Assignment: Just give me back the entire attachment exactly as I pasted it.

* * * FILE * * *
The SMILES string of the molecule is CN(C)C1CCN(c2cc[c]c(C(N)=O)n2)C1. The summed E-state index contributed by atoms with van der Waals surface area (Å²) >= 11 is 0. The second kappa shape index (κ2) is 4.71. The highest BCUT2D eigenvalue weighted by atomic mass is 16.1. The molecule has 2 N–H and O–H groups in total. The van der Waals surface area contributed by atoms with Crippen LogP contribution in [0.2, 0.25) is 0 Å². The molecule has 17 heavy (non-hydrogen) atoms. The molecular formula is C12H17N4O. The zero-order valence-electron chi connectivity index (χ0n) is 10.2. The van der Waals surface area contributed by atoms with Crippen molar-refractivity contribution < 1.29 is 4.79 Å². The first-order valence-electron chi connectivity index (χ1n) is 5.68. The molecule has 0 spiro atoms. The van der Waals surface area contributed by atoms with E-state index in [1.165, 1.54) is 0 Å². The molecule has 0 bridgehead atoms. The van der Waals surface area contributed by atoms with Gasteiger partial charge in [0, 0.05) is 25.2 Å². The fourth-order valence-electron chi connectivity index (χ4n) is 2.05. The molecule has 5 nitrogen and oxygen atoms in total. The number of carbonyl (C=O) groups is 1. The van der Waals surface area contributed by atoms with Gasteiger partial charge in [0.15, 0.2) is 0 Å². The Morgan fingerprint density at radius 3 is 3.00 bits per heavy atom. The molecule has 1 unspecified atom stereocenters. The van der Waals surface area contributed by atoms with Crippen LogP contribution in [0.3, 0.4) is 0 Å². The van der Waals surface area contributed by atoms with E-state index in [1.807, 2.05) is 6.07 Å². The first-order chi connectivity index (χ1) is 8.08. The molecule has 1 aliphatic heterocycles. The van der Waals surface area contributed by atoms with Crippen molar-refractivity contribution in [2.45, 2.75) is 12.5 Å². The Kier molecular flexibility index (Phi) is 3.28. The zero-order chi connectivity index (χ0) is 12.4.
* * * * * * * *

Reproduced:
The SMILES string of the molecule is CN(C)C1CCN(c2cc[c]c(C(N)=O)n2)C1. The summed E-state index contributed by atoms with van der Waals surface area (Å²) >= 11 is 0. The second kappa shape index (κ2) is 4.71. The highest BCUT2D eigenvalue weighted by atomic mass is 16.1. The molecule has 2 N–H and O–H groups in total. The van der Waals surface area contributed by atoms with Crippen LogP contribution in [0.2, 0.25) is 0 Å². The molecule has 17 heavy (non-hydrogen) atoms. The molecular formula is C12H17N4O. The zero-order valence-electron chi connectivity index (χ0n) is 10.2. The van der Waals surface area contributed by atoms with Crippen molar-refractivity contribution < 1.29 is 4.79 Å². The first-order valence-electron chi connectivity index (χ1n) is 5.68. The molecule has 0 spiro atoms. The van der Waals surface area contributed by atoms with E-state index in [1.165, 1.54) is 0 Å². The molecule has 0 bridgehead atoms. The van der Waals surface area contributed by atoms with Gasteiger partial charge in [0, 0.05) is 25.2 Å². The fourth-order valence-electron chi connectivity index (χ4n) is 2.05. The molecule has 5 nitrogen and oxygen atoms in total. The number of carbonyl (C=O) groups is 1. The van der Waals surface area contributed by atoms with Gasteiger partial charge in [0.15, 0.2) is 0 Å². The Morgan fingerprint density at radius 3 is 3.00 bits per heavy atom. The molecule has 1 unspecified atom stereocenters. The van der Waals surface area contributed by atoms with Crippen LogP contribution in [0.3, 0.4) is 0 Å². The van der Waals surface area contributed by atoms with E-state index in [1.807, 2.05) is 6.07 Å². The first-order chi connectivity index (χ1) is 8.08. The molecule has 1 aliphatic heterocycles. The van der Waals surface area contributed by atoms with Crippen molar-refractivity contribution in [2.45, 2.75) is 12.5 Å². The Kier molecular flexibility index (Phi) is 3.28. The zero-order chi connectivity index (χ0) is 12.4.